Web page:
I think this is a bad move by Daenerys. Okay, sure, she thinks he betrayed her, but given how he’s behaved recently I can’t see Jorah actually betraying her any more. He’s served her interests well, and it’s obvious that he has a sweet spot for her. By now, he is actually her loyal servant, but alas someone – who?? – has thrown a spanner in the works. Maybe it was Tywin. He’s the current Hand of the King, so has the seal necessary to forge the letter. And I recall that he said something an episode or two ago about fetching his quill and some parchment to write a letter to someone, but I can’t remember the details, and I didn’t think it was important enough at the time to write about it. If this is the case, the only real question is why did Tywin wait so long to sow discord in Daenerys’s retinue?


Game of Thrones, Season 4, Ep 7 “Mockingbird”

Monday, 29 October, 2018

Intro: I’m watching Game of Thrones for the first time. I don’t know anything about it more recent than this episode.

Meereen: Daenerys returns to her quarters in the huge pyramid, presumably exhausted after another day of listening to petitioners. Daario is there! She asks how he got in with the doors guarded; he says the windows are not guarded. They exchange flirtatious banter and she orders him to remove his clothes…

Later, Daario leaves, just as Jorah arrives. Daario says Daenerys is “in a good mood”, and Jorah gives him a lingering glare. Daenerys tells Jorah she has ordered Daario to take his men to Yunkai and recapture the city, and execute the Masters of the city. Jorah argues that the punishment is too harsh, and will only show the freed slaves that violence is an acceptable means to an end. Daenerys is initially firm, but relents, ordering Jorah to tell Daario that the Masters should be given the choice of submitting to her rule or facing execution. She also tells him to tell Daario that he convinced her to change her mind.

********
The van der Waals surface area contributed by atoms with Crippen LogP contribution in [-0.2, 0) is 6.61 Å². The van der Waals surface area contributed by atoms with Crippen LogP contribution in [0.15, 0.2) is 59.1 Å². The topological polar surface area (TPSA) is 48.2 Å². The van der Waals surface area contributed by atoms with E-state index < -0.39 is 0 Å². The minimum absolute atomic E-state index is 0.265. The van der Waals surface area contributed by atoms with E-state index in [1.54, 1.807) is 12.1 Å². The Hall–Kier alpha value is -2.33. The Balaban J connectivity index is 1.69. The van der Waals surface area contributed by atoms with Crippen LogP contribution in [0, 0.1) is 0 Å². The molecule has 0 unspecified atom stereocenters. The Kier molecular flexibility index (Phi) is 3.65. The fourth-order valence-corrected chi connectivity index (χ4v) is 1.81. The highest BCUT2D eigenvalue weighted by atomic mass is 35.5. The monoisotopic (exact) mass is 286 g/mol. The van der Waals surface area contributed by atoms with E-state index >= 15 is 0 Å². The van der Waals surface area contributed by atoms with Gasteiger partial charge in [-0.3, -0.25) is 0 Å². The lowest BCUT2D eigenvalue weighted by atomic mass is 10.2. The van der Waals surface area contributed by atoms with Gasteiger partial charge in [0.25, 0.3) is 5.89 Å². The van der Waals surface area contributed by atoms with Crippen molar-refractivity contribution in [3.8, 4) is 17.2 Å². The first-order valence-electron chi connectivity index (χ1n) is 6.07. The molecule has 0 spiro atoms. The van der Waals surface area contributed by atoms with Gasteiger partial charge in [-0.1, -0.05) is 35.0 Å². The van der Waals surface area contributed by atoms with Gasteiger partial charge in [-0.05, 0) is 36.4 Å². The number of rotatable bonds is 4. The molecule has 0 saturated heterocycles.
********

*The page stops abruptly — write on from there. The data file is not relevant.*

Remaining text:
It’s pretty clear that Jorah has fancied Daenerys from afar for a long time, and now Daario has stepped straight into her bed in front of him. Jorah seems level-headed enough to deal with this at the moment, but who knows how this will play out in the future. I think given a chance to find an excuse to get rid of Daario, Jorah would leap at it.


Game of Thrones, Season 4, Ep 6 “The Laws of Gods and Men”

Monday, 22 October, 2018

Intro: I’m watching Game of Thrones for the first time. I don’t know anything about it more recent than this episode.

It’s been a long time since the last episode. I’ve had a lot less free time since we got our puppy, Scully, and TV was one of the things to fall by the wayside. But things are returning to normality now and we had time to watch a new episode.

Meereen: A goatherd is herding goats, when a huge dragon appears and scorches his flock, carrying a burning goat off for tea. Later Daenerys is holding court for supplicants inside a grand pyramid. Ruling like a Queen, as she stated last time we saw her.

The goatherd approaches humbly, choosing his words carefully. He says he really, really likes dragons, but now that one has eaten his goats he has nothing and his family will starve. Daenerys generously says she will repay three times the value of the goats. The goatherd backs out in a flurry of genuflection and thank yous.

Next is a noble, one of the sons of the former city rulers. He begs to be able to take down the corpse of his father from the crucifixion stakes, where it is rotting in the sun, and give it a decent burial. Daenerys is defiant, saying that the rulers crucified children and let them rot in the sun, so they deserve no better. But the guy is the right mixture of flattering, humble, and appealing to her mercy, and says his father was actually against killing the children. Daenerys relents and lets him go bury his father. Daenerys, tired of seeing supplicants, asks how many more, and is told over 200. She sighs and calls for the next one.

Not much to be gleaned from this scene, except that this new noble might be catching Daenerys’s eye. Also perhaps Daenerys might get bored of ruling like a queen and decide sooner or later that she should go do some more conquering.


Game of Thrones, Season 4, Ep 5 “First of His Name”

Monday, 7 May, 2018

Intro: I’m watching Game of Thrones for the first time. I don’t know anything about it more recent than this episode.